In the fierce post-election debate about how Democrats should respond to the party’s astonishing electoral collapse at all levels of government, some have argued that identity politics is the problem, while many others (especially younger activists) have claimed it’s the solution.
Those inclined toward the latter position would be well advised to read a recent New York Times story very closely. An account of growing rancor surrounding the planned Women’s March on Washington (scheduled for the day after Donald Trump’s inauguration), the piece demonstrates with admirable clarity how doubling down on identity politics — and especially the left’s embrace of the trendy postmodern ideology of “intersectionality” — is likely to shatter the Democratic Party into squabbling factions even more vulnerable to a resurgent right.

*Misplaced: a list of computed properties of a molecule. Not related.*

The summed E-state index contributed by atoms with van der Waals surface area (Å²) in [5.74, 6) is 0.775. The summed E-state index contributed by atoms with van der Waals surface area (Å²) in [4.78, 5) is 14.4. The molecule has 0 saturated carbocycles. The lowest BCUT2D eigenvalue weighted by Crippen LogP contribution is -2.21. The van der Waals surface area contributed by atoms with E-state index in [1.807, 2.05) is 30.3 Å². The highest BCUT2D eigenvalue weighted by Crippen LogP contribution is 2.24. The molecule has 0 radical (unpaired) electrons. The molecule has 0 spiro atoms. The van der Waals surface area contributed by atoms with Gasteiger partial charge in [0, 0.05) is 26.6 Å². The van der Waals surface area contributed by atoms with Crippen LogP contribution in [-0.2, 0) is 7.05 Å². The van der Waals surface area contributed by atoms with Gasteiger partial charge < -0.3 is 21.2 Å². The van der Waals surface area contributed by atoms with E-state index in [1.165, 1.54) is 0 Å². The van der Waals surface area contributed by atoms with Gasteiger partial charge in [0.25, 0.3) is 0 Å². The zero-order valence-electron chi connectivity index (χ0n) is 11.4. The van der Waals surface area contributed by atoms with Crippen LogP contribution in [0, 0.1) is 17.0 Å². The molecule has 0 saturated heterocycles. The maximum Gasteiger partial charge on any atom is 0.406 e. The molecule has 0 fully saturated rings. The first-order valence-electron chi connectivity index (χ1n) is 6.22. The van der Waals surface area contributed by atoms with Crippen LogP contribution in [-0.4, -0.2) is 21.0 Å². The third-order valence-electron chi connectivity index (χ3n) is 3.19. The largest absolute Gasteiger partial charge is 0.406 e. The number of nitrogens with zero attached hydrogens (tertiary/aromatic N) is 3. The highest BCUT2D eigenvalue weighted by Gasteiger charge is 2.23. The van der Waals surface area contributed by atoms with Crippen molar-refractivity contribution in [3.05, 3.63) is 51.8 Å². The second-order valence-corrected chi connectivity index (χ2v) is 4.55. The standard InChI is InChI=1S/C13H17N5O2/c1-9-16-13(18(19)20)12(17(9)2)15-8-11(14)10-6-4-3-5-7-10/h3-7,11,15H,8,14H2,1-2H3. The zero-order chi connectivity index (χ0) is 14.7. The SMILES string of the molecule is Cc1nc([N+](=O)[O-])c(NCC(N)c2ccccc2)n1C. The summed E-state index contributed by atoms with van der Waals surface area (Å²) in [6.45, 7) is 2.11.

It would be one thing if Democrats had reason to hope or expect that they would be saved by demographics. Ever since the “emerging Democratic majority” thesis was first floated more than a decade ago, leading liberals have been convinced that their side is bound to prevail as the country becomes less white over time and minority groups eventually combine to form a left-leaning electoral majority.